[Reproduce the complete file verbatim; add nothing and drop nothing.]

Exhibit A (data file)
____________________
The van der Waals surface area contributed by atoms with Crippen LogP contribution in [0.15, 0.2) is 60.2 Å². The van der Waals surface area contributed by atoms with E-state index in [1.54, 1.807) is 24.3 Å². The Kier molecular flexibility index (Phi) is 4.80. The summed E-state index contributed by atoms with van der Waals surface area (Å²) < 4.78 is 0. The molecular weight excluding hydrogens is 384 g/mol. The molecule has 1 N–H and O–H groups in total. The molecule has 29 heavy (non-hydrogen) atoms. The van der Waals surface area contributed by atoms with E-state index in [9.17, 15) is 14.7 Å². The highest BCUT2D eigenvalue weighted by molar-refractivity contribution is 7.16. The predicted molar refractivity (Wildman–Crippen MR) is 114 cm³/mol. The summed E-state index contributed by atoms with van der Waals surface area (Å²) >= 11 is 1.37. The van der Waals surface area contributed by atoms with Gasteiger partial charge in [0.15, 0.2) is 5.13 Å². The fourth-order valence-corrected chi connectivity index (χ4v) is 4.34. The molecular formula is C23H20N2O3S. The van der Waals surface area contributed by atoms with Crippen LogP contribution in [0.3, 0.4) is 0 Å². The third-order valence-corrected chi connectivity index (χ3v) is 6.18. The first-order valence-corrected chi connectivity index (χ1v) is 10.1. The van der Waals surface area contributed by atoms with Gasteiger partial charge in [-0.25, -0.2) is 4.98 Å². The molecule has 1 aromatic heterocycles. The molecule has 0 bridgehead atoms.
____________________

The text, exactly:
The van der Waals surface area contributed by atoms with Crippen LogP contribution in [0.15, 0.2) is 60.2 Å². The van der Waals surface area contributed by atoms with E-state index in [1.54, 1.807) is 24.3 Å². The Kier molecular flexibility index (Phi) is 4.80. The summed E-state index contributed by atoms with van der Waals surface area (Å²) < 4.78 is 0. The molecular weight excluding hydrogens is 384 g/mol. The molecule has 1 N–H and O–H groups in total. The molecule has 29 heavy (non-hydrogen) atoms. The van der Waals surface area contributed by atoms with E-state index in [9.17, 15) is 14.7 Å². The highest BCUT2D eigenvalue weighted by molar-refractivity contribution is 7.16. The predicted molar refractivity (Wildman–Crippen MR) is 114 cm³/mol. The summed E-state index contributed by atoms with van der Waals surface area (Å²) >= 11 is 1.37. The van der Waals surface area contributed by atoms with Gasteiger partial charge in [0.15, 0.2) is 5.13 Å². The fourth-order valence-corrected chi connectivity index (χ4v) is 4.34. The molecular formula is C23H20N2O3S. The van der Waals surface area contributed by atoms with Crippen LogP contribution in [0.3, 0.4) is 0 Å². The third-order valence-corrected chi connectivity index (χ3v) is 6.18. The first-order valence-corrected chi connectivity index (χ1v) is 10.1. The van der Waals surface area contributed by atoms with Gasteiger partial charge in [-0.25, -0.2) is 4.98 Å². The molecule has 1 aromatic heterocycles. The molecule has 0 bridgehead atoms.